Training HR Business Partners – Breaking New Ground for HRO Relationships

My August 27 blog focused on the importance of training recruiters – both in-house and outsourced – on how to leverage new school recruiting techniques, platforms and mediums in order to prepare for the hiring uptick that’s expected in 2010. This training is vital, as it not only aids the recruiting effort but also enables HR to help support the company’s strategic and competitive business objectives.

Broadening our view here to training which helps enable attainment of business objectives and better relationships between HRO buyers and HRO providers, a variety of HRO service providers hold user conferences which include educational components. For example, Ceridian has an academic program that offers resources and some training for client HR teams, and its user conferences always offer a few very well attended sessions that qualify for continuing education credits.

So I was very interested in Kenexa’s announcement earlier this week of a training initiative it launched for E. ON U.K., an integrated power and gas company. Kenexa’s new one-day developmental training program is helping E. ON U.K.: 1) embed HR guru David Ulrich’s business partner model – the intent of which is to “help HR professionals to integrate more thoroughly into business processes and to align their day-to-day work with business outcomes… focusing more on deliverables than doables…Instead of measuring process, business partners are encouraged to measure results’’ – and 2) assess the development needs of its staff.

The training simulates an HR business partner’s workday, in which participants are observed and given immediate feedback including career advice, developmental recommendations and a full assessment report.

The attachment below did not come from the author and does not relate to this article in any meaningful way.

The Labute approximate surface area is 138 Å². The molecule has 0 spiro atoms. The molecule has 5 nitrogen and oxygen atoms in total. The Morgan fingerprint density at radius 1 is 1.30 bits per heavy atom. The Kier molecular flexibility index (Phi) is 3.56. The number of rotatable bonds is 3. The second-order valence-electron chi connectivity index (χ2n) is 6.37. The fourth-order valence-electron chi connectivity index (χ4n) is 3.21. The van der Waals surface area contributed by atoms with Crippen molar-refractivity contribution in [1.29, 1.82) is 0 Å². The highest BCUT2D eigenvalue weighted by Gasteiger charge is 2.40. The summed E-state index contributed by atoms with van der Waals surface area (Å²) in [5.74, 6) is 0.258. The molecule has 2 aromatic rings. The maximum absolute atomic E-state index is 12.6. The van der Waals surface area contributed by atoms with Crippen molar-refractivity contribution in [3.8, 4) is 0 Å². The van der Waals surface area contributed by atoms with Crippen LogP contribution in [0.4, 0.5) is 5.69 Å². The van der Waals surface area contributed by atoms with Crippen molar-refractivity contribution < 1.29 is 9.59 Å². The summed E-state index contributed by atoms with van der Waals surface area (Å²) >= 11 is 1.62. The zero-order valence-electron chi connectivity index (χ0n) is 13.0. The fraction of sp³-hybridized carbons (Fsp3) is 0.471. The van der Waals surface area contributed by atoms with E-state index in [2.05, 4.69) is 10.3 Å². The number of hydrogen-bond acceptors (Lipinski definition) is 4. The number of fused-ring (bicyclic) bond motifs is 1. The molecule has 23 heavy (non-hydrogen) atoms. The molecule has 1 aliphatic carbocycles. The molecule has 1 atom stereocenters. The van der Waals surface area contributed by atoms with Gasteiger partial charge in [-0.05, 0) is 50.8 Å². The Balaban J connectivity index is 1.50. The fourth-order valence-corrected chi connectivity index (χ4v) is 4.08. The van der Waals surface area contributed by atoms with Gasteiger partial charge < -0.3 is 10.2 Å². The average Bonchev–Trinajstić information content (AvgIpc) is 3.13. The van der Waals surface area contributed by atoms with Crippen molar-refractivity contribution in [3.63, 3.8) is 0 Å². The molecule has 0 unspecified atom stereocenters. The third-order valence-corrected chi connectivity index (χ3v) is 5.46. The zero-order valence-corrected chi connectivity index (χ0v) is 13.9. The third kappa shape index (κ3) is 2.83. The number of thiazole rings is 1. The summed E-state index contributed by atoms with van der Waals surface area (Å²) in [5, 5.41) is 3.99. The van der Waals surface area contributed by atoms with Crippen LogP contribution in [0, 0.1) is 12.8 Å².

To underscore the significance of this type of training, let’s define HR business partner. Internally, HR business partners support the business leaders and teams of each division/ business unit of their company to manage implementation and execution of HR processes such as workforce planning and performance management. When involved in an HRO engagement, the HR business partners in the retained organization – at least at the top ranks – have added responsibility for managing the relationship with the HRO provider in conjunction with the governance team, and ensuring results are achieved and qualitatively and quantitatively measurable.

HR business partner training, if engineered to specifically address best practices in HRO provider relationship management and objectives achievement, represents a monumental boon to HRO buyers and providers alike.

While I think it will take a while for this type of training to catch on and for success stories to arise in the marketplace, I thoroughly expect buyers beyond E. ON U.K. will take notice and look for their providers to provide similar training. Further, I believe other forward-thinking HRO providers will begin evaluating how they can offer this type of training. 

I hope both parts of the equation do, as it will help strengthen the relationship and extend the strategic partnership between HRO buyers and providers, and more easily enable the realization of business objectives expected from the engagement.

Gary Bragar, Lead HRO Analyst, NelsonHall

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